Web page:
I crawled past Heathrow airport last Bank Holiday. The traffic jams on the M25 around the slipway added half an hour to what had otherwise been an uneventful Sunday morning journey from South Yorkshire to Surrey to visit family.
If there’s congestion here at this time on a quiet weekend, what’s it going to be like if the third Heathrow runway, heralded this week by Transport Secretary Chris Grayling, receives full approval and goes ahead? Like a jumbo jet circling overhead, the debate over Heathrow expansion seems to have rumbled on for years. Yet now the national policy statement has been announced, the decision will be made at rapid speed.
Parliamentary protocol dictates that a Commons vote must follow within 21 days. Current political vibes suggest that Grayling is so frightened of losing control – and possibly his job – he is urging a snappy three-line Government whip. And then we wonder why our so-called national transport policy is so piecemeal and chaotic. If this is the way irrevocable decisions are made, it’s a wonder anyone reaches anywhere on time. I don’t want to hear another politician blaming Brexit for the haste either.
If this country is to remain cohesive in the face of future challenges, it cannot be weighted unfairly at the bottom. As we sat in the Heathrow-bound traffic I fell into conversation with the children about planes, funnily enough. If two kids can question why it’s not feasible to fly to many US destinations from airports in Yorkshire and the North, why can’t the Secretary of State for Transport take it on board too? My two made an excellent point. When we flew to Los Angeles a few years back, we endured the ridiculous situation of a four-hour car journey from South Yorkshire to Heathrow to catch the plane.
And now we have Doncaster-Sheffield airport on our doorstep, hoping for a multi-million pound international expansion and a proposed new rail link to connect with Leeds and Newcastle. Our forward-thinking regional airports do not deserve to be treated like second-class options; it’s here where the potential for growth really lies.
The Transport Secretary should be careful what he wishes for. This is more than a vote about an airport. It is a timely reminder of the Prime Minister’s 2017 General Election manifesto promise to listen to the North. Tomorrow marks a year since Mrs May was returned to Downing Street. So far, we are not impressed by her efforts. This newspaper, along with other regional titles, is petitioning the Prime Minister to address urgently the matter of chaotic rail services outside the capital. An announcement on Heathrow is a fine way to underline her commitment to getting the country moving.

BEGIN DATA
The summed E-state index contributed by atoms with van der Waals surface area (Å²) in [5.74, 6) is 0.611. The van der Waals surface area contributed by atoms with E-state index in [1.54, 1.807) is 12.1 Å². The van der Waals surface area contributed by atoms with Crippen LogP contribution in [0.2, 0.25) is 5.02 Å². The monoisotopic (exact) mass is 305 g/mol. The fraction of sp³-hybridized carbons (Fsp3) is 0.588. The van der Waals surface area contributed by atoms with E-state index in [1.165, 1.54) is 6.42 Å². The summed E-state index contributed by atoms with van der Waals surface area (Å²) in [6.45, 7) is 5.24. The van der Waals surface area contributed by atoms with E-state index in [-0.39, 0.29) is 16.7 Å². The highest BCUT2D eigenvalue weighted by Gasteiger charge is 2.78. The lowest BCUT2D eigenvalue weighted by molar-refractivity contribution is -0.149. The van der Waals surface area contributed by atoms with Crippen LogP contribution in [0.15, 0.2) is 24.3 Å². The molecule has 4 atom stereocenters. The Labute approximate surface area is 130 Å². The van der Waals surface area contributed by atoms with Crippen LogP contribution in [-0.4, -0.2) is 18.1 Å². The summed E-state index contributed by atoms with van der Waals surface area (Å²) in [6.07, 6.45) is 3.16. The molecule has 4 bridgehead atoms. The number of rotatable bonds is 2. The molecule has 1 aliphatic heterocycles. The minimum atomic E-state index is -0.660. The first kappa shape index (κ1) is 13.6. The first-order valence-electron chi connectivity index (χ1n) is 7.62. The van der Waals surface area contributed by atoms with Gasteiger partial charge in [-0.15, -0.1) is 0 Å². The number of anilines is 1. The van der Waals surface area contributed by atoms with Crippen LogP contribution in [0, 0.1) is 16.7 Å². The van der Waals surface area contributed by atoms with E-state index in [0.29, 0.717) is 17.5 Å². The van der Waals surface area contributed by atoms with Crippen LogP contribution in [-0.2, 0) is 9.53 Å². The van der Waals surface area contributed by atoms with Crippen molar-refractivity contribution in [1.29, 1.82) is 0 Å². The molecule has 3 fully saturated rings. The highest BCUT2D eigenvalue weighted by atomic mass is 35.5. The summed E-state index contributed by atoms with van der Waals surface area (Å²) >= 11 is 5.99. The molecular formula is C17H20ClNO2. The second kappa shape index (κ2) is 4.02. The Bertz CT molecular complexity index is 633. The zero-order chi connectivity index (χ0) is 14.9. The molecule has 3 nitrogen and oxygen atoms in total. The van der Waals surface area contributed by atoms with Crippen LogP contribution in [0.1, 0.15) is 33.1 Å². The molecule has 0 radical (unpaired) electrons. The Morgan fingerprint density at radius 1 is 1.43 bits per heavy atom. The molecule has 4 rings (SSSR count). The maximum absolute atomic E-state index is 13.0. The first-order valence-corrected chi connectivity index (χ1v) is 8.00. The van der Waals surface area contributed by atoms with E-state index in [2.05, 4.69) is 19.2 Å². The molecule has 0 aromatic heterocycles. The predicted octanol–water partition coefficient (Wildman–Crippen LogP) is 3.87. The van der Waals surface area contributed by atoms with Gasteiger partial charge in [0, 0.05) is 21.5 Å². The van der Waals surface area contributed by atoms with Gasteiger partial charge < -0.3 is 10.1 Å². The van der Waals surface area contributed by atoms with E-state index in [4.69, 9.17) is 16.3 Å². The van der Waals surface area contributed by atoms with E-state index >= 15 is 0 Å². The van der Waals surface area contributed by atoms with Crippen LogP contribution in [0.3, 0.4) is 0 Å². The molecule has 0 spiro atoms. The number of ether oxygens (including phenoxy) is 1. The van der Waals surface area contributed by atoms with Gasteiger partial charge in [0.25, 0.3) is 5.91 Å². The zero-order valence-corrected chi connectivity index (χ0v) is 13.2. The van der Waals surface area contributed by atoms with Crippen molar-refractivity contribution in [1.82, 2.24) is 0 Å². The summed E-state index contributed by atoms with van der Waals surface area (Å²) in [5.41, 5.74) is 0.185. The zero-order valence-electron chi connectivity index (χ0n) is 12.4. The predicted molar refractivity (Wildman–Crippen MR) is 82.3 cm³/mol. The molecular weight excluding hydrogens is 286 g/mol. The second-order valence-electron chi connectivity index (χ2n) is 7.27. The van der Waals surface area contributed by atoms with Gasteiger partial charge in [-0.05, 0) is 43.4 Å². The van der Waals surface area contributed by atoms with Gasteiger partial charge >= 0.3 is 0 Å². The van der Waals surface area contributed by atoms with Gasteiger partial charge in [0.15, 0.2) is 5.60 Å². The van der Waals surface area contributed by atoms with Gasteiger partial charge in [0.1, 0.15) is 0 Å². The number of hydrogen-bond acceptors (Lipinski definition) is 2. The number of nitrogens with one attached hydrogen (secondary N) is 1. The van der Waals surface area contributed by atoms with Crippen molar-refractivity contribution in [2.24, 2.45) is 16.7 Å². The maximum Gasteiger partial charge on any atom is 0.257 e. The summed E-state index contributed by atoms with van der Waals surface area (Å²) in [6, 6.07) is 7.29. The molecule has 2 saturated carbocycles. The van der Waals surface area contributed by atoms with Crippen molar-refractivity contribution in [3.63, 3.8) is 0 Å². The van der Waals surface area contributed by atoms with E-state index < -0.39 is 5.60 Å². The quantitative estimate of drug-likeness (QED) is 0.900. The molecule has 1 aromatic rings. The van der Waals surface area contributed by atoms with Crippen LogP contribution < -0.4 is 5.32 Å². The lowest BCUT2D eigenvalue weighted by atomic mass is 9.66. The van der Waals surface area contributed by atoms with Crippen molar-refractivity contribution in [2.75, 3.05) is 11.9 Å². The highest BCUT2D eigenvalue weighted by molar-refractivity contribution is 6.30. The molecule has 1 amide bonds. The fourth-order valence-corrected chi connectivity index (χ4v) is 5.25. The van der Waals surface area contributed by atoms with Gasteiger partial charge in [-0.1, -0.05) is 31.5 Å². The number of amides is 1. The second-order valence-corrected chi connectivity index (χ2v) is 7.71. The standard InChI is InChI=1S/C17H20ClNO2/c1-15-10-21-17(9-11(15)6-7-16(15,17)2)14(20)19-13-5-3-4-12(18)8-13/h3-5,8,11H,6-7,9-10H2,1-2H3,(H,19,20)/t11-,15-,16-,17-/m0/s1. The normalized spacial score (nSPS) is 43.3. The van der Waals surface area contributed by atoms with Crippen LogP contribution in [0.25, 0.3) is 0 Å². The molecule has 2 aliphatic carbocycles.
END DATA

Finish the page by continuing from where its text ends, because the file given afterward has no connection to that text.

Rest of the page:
And it also has the potential to cause serious damage to the Government. Rotherham-born Conservative MP Justine Greening, whose Putney constituency in west London would be adversely affected by increased aircraft noise and pollution, is urging a free Commons vote. “I’ve always been clear I can’t support this proposal going through parliament, even if it’s whipped,” she told Radio 4’s Today programme.
The prospect of a rebellion just before the summer recess is not one that the Prime Minister will welcome. The issue demands proper debate. Heathrow is an opportunity for all MPs to talk about transport. For too long now we have all been guilty of dividing up transport into neat little boxes; roads, rail, airports, cycling, walking. As this perfect storm of airport expansion in the South East and cancelled, withdrawn and over-crowded trains in the North gathers speed, surely the time has come to address the entire matter. Politicians must consider all the implications, instead of being forced to take a party political stance. For instance, what levels of chaos might motorists expect if the proposed tunnel – yes, a tunnel – is constructed under the M25 to accommodate the new runway?
If this happens, I think the only way we will be going to Surrey for the foreseeable future is via a plane from a regional airport to Southampton and then driving back up the M3. Sorry to bore you with my personal travel dilemmas, but this is the point that Grayling and many other politicians are totally missing – whether they are standing judge and jury over an extra runway at Heathrow or cutting vital train services across the North. Every journey taken, disrupted, delayed or not taken at all, is a personal one.
The decisions made on our behalf do not take into account the impact which inadequate or ill-placed transport has on the lives of millions of people. And neither do they appear to address the good of the country as a whole, or pay respect to the voices which press for fairer economic and employment opportunities for all. Transport is more than a means of getting from A to B. It’s the lifeblood of society, pumping prosperity through its veins. It’s time that all politicians took it seriously and considered exactly where their loyalties lie.